1. The object of lexicology. The relations of lexicology and other linguistic
sciences.
2. The notion of the lexical system.
3. Some problems of the theory of words. Types of motivation.
4. The etymological diversity of the English vocabulary.
5. Words of native origin.
6. General features of borrowings.
7. The assimilation of borrowings.
8. Interrelation between native words and borrowings.
9. International words.
Seminar #2.
The Structure and Formation of English Words. Affixation.
1.
Types of morphemes.
2.
Word-structure and its development. The root, the stem and patterns of
word-structure.
3.
Peculiarities and types of word-formation.
4.
General problems of affixation.
5.
Peculiarities of English prefixes.
6.
Classification of English suffixes.
7.
Polysemy, homonymy and synonymy of derivational affixes.
8.
Productivity and origin of derivational affixes.
Seminar #3.
Word-compounding. Conversion.
1.
General features of word-compounding.
2.
Structural and semantic peculiarities of English compounds.
3.
Classification of compounds.
4.
The meaning of compounds.
5.
Motivation of English compounds.
6.
Special groups of compounds.
7.
General problems of conversion in English.
8.
Treatment of conversion in linguistic literature.
9.
Semantic relations between conversion pairs.
10.
Sources and productivity of conversion.
Seminar #4.
Semantic Peculiarity of English Words.
1. General problems of semasiology.
2. Types of meanings.
3. Change of meaning.
4. Polysemy and homonymy.
5. Major lexical groups of words.
Литература к семинарам.
Семинар №1.
1)Антрушина Г.Б. Лексикология английского языка: Учеб. пособие для
студентов/Г.Б. Антрушина, О.В. Афанасьева, Н.Н. Морозова. – 3-е изд.,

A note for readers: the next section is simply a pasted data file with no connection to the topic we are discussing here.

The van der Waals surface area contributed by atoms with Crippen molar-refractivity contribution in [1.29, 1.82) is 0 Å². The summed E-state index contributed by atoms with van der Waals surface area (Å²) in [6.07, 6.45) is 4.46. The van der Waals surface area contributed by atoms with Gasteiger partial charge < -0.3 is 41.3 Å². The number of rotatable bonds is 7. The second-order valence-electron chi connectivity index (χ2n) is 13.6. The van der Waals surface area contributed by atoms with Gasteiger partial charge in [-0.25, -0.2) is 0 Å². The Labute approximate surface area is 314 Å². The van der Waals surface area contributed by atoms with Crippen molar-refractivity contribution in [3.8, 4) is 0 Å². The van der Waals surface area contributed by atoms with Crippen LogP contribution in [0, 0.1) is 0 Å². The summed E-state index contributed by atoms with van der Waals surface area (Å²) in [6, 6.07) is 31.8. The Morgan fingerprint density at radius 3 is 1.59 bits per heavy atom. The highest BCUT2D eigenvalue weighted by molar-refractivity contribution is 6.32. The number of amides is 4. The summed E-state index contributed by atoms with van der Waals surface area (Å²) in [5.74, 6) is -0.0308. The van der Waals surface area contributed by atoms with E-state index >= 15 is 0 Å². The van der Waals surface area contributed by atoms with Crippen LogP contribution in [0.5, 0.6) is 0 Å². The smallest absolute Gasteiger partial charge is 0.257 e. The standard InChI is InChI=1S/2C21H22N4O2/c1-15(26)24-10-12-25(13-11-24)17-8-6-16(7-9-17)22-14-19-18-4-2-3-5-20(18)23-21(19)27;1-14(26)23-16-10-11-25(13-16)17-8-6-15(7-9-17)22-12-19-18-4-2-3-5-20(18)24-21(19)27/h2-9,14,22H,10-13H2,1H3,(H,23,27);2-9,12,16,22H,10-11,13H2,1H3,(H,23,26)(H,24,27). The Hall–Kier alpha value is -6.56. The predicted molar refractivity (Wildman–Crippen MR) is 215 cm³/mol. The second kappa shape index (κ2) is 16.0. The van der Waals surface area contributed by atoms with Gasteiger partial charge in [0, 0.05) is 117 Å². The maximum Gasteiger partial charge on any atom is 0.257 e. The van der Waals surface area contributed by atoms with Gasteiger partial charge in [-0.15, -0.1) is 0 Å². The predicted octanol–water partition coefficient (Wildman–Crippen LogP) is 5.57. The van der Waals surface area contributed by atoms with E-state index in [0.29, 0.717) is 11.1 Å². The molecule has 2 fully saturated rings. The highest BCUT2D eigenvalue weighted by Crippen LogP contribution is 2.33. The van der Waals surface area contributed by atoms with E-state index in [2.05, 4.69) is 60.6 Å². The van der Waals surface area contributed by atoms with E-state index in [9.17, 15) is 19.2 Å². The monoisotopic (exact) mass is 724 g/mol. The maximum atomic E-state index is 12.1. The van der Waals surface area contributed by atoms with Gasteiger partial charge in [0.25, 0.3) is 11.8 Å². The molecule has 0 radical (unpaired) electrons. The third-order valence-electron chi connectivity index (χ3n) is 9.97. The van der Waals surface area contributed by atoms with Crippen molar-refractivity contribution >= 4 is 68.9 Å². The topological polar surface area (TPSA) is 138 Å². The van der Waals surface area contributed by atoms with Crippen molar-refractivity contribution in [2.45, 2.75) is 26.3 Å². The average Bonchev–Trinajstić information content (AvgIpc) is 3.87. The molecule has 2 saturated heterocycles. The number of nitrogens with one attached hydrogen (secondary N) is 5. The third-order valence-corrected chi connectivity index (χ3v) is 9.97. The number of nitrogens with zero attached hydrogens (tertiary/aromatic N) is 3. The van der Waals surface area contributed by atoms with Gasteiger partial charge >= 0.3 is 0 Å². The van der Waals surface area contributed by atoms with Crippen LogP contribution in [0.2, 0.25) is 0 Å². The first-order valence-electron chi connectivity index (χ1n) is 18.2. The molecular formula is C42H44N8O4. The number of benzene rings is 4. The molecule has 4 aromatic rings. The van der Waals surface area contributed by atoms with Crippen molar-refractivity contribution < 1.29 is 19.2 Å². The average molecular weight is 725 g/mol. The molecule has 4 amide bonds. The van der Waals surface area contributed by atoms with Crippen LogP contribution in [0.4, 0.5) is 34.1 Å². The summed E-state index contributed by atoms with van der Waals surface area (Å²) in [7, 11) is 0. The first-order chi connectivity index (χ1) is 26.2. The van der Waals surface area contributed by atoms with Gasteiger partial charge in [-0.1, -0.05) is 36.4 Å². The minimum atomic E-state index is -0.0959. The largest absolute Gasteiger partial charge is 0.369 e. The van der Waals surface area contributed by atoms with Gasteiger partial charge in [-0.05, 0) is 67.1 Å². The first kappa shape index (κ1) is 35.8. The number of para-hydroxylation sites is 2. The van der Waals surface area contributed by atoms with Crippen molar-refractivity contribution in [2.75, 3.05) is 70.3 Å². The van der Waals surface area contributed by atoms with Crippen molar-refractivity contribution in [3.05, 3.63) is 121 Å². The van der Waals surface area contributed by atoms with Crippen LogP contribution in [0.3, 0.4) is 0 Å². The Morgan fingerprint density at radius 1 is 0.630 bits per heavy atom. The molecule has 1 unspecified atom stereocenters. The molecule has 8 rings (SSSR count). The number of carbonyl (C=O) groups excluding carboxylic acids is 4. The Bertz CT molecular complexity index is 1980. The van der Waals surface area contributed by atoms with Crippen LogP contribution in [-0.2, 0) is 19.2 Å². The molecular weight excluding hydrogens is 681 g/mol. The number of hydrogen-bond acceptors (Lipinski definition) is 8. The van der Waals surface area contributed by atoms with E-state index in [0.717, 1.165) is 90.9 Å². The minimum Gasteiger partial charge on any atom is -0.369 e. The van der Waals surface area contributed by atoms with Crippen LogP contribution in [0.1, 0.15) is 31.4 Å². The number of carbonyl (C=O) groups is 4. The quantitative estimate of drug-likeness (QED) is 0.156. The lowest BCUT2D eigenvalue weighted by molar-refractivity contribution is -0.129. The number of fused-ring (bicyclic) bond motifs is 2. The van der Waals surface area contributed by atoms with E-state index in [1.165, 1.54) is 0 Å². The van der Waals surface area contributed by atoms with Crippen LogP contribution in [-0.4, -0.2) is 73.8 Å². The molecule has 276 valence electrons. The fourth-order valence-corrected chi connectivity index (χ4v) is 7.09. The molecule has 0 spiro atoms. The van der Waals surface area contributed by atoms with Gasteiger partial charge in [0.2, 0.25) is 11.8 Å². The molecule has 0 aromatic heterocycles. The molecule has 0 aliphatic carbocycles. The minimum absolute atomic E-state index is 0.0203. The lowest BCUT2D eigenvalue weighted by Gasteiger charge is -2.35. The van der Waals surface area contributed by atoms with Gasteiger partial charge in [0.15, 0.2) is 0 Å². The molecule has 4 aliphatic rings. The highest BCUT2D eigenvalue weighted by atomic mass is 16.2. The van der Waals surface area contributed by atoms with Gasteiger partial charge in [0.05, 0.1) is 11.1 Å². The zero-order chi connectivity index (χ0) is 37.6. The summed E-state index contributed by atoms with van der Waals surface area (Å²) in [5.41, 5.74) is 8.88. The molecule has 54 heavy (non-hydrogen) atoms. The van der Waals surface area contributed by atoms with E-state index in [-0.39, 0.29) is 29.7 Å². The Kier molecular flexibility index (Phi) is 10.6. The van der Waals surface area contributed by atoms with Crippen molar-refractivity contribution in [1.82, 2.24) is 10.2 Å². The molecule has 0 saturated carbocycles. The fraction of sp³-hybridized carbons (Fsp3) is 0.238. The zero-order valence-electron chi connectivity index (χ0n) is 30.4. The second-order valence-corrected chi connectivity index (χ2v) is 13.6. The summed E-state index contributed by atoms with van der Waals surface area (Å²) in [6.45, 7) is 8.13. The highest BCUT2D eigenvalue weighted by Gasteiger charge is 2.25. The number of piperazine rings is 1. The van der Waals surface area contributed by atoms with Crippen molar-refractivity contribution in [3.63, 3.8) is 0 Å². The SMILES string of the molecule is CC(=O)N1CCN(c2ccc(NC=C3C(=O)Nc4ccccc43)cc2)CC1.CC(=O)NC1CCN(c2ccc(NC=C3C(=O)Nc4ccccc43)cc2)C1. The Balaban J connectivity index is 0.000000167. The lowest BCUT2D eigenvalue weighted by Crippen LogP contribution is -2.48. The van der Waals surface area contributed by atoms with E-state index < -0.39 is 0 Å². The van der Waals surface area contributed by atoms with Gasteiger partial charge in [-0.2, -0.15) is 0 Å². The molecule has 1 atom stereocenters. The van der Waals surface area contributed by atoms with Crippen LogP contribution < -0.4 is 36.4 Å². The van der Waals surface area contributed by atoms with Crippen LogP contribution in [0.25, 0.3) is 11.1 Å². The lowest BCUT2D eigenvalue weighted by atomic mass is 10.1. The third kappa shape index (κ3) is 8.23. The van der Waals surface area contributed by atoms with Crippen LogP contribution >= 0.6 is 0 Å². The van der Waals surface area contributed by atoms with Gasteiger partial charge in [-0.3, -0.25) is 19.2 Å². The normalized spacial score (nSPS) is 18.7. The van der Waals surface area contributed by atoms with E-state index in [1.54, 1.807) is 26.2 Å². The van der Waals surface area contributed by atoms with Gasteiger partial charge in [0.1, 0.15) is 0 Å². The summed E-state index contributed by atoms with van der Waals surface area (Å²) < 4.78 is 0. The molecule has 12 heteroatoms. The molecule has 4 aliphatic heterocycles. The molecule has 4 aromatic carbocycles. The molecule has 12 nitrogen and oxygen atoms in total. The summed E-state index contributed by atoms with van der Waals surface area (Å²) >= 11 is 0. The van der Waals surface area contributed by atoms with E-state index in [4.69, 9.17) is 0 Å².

стереотип. – М.: Дрофа, 2001. – С. 44 -77.
2)Аракин В.Д. Очерки по истории английского языка/В.Д. Аракин. – М.,
1955.
3)Харитончик З.А. Лексикология английского языка/З.А. Харитончик. –
Минск, 1992.
4)Ярцева В.Н. Развитие национального литературного английского
языка/В.Н. Ярцева. – М., 1969.
Семинар №2.
1)Антрушина Г.Б. Лексикология английского языка: Учеб. пособие для
студентов/Г.Б. Антрушина, О.В. Афанасьева, Н.Н. Морозова. – 3-е изд.,
стереотип. – М.: Дрофа, 2001. – С. 78 -86.
2)Арнольд И.В. Лексикология английского языка/И.В. Арнольд. – 3-е изд., на
англ. яз. – М., 1990. – С. 87-102
3)Распопов И.П. Лекции по филологии и лексикологии/И.П. Распопов. –
Воронеж: Изд-во ВГУ, 1986. – 148 с.
4)Смирницкий А.И. Лексикология английского языка/А.И. Смирницкий. –
М., 1956.
5)Харитончик З.А. Лексикология английского языка/З.А. Харитончик. –
Минск, 1992.
Семинар №3.
1)Антрушина Г.Б. Лексикология английского языка: Учеб. пособие для
студентов/Г.Б. Антрушина, О.В. Афанасьева, Н.Н. Морозова. – 3-е изд.,
стереотип. – М.: Дрофа, 2001. – С. 86 - 114.
2)Арнольд И.В. Лексикология английского языка/И.В. Арнольд. – 3-е изд., на
англ. яз. – М., 1990. – С. 60-81, 153-164.
3)Распопов И.П. Лекции по филологии и лексикологии/И.П. Распопов. –
Воронеж: Изд-во ВГУ, 1986. – 148 с.
4)Смирницкий А.И. Лексикология английского языка/А.И. Смирницкий. –
М., 1956. – С. 83-100.
5)Харитончик З.А. Лексикология английского языка/З.А. Харитончик. –
Минск, 1992.
Семинар №4.
1)Антрушина Г.Б. Лексикология английского языка: Учеб. пособие для
студентов/Г.Б. Антрушина, О.В. Афанасьева, Н.Н. Морозова. – 3-е изд.,
стереотип. – М.: Дрофа, 2001. – С. 129-224.
2)Арнольд И.В. Лексикология английского языка/И.В. Арнольд. – 3-е изд., на
англ. яз. – М., 1990.
3)Смирницкий А.И. Лексикология английского языка/А.И. Смирницкий. –
М., 1956.
Темы докладов